Editor's note: This is the second installment of Eric's two-part series on exploring San Diego.
I may have a big problem on my hands in 11 years. My oldest daughter, 5-year-old Laurel, likes to go fast, but she can't necessarily steer. I learned this at Legoland California in Carlsbad, and it has frightening implications for her teenage years.
One of our first rides of the day was on Coastersaurus, a small dino-themed roller coaster that served to whet Laurel's thrill appetite. She wanted to ride The Dragon as many times as she could, and we took three consecutive trips on the quick coaster that features tight, banking turns. From there it was onto the Aquazone Wave Racers, a spinning ride that goes, you guessed it, fast. Those were followed by the Lego Technic Coaster, another hand-raising, hair-blowing experience.
Upon discovering what we know today as San Diego, explorer Juan Rodriguez Cabrillo deemed it "a very good enclosed port." The same spirit of discovery gripped my 3-year-old son on his first visit to the area some 460 years later.
Sometimes you need a place to go where you can hide out for the weekend and do as little as possible.
April and I were in need of that with the impending arrival of our fourth child. So, with the kids safely deposited in the care of my mother-in-law, we headed for Summerland one Friday night. In little more than an hour, we found ourselves in the perfect place - the Inn on Summer Hill.
Huddled in the pre-dawn chill just outside the Coliseum in south Los Angeles, everyone is a little anxious. Echoing booms pierce the sky overhead and there is a collective twitch in the crowd.
"Because it is there." That was mountaineer George Mallory's answer when asked why he wanted to climb Mt. Everest.
The same reason can be applied to Mt. Whitney, half the height of Everest, yet still the tallest mountain in the continental United States. But an even better answer is, "Because you can."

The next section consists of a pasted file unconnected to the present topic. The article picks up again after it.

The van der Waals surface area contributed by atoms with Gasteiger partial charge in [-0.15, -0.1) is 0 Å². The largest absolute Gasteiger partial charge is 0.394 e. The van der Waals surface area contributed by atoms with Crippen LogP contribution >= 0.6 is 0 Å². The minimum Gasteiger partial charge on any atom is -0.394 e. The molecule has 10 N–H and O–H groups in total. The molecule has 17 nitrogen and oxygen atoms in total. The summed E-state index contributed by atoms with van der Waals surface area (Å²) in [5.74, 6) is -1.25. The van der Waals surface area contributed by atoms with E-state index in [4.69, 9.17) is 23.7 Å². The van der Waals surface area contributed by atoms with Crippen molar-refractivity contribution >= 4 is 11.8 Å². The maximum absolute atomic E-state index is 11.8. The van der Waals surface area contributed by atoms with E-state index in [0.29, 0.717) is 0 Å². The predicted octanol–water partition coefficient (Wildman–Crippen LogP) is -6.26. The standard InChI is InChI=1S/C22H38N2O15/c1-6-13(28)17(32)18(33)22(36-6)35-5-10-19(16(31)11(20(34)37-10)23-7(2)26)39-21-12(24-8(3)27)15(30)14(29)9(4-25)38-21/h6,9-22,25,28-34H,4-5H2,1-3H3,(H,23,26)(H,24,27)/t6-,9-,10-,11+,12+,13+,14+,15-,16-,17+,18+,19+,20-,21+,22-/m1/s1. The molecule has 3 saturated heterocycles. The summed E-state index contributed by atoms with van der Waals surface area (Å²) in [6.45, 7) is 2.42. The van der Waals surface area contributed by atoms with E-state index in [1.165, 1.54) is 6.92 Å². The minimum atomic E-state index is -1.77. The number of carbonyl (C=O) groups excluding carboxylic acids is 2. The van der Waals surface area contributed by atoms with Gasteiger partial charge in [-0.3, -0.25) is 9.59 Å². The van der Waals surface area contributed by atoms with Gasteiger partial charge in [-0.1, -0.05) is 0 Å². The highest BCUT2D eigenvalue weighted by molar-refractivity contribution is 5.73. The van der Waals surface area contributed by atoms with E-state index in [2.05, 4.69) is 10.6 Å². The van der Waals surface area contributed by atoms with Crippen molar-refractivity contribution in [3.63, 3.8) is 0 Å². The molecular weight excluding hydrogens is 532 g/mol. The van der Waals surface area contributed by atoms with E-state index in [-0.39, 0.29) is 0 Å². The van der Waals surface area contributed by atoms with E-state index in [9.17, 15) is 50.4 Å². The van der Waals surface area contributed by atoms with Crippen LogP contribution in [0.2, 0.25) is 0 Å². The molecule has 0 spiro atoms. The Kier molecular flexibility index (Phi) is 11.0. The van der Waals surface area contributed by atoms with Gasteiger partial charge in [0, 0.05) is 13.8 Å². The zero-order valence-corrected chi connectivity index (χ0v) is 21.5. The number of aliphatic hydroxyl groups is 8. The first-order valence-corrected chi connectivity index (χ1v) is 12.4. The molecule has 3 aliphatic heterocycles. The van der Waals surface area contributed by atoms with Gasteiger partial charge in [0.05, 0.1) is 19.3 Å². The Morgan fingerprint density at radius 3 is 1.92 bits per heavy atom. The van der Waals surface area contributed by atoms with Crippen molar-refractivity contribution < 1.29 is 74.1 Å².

Drive around Prescott, Arizona, and you'll see a small city similar to any other in America. They've got a mall, a Wal-Mart and a new Lowe's Home Improvement Warehouse.
Food superlatives are admittedly a subjective topic. Everybody has an opinion about where to find the best fill-in-the-blank. Whether it's sushi, steak, pizza or donuts, we all make our cases about who does what best.
Sometimes the food speaks for itself, and when it's been saying the same thing for more than 60 years, we ought to listen. Such is the case with The Apple Pan, a legendary Los Angeles lunch counter with devoted followers who, like me, will argue the eatery serves the best burgers anywhere.
Next time you're staring at that tropical screensaver on your monitor, and counting the days until your next visit to the islands, don't get depressed.
Yes, that next vacation may be far off in the future, but a little taste of aloha is closer than you think. It's just over the hill in Malibu at Duke's Restaurant and Barefoot Bar.
The eatery is inspired by legendary Hawaiian surfer Duke Kahanamoku, who was appointed Hawaii's "Official Ambassador of Aloha" in 1960 after the islands achieved statehood. Duke's is part of the family of T S Restaurants, the same company that operates two other Duke's in Honolulu and Lihue, along with Kimo's, a landmark in Maui's Lahaina.
The trip looked like a disaster in the making. We left late on Friday afternoon. We were headed for a campground we'd never visited. The drive took longer than expected. It was the maiden voyage with our new tent trailer. My wife's sense of foreboding grew with the elevation as we drove toward Huntington Lake outside Fresno on a windy mountain road. It was midnight when we finally pulled into the Rancheria Campground and started searching for a site.
It's summer and if you haven't already taken a vacation, you are planning one. There are so many great places to go - Maui, Cabo, Lake Tahoe or Vegas. - As for me, I've already taken a vacation this year - to Wisconsin. My friend has a 92-acre spread in this little town called Mayville, which is located somewhere between Milwaukee and Madison. She doesn't raise cattle but rents out part of her land to local farmers who grow hay and a variety of other crops I can't identify. The rest of her property is surrounded by trees, wildflowers, various creatures and a huge natural pond, the result of iron ore mining back in the turn of the century.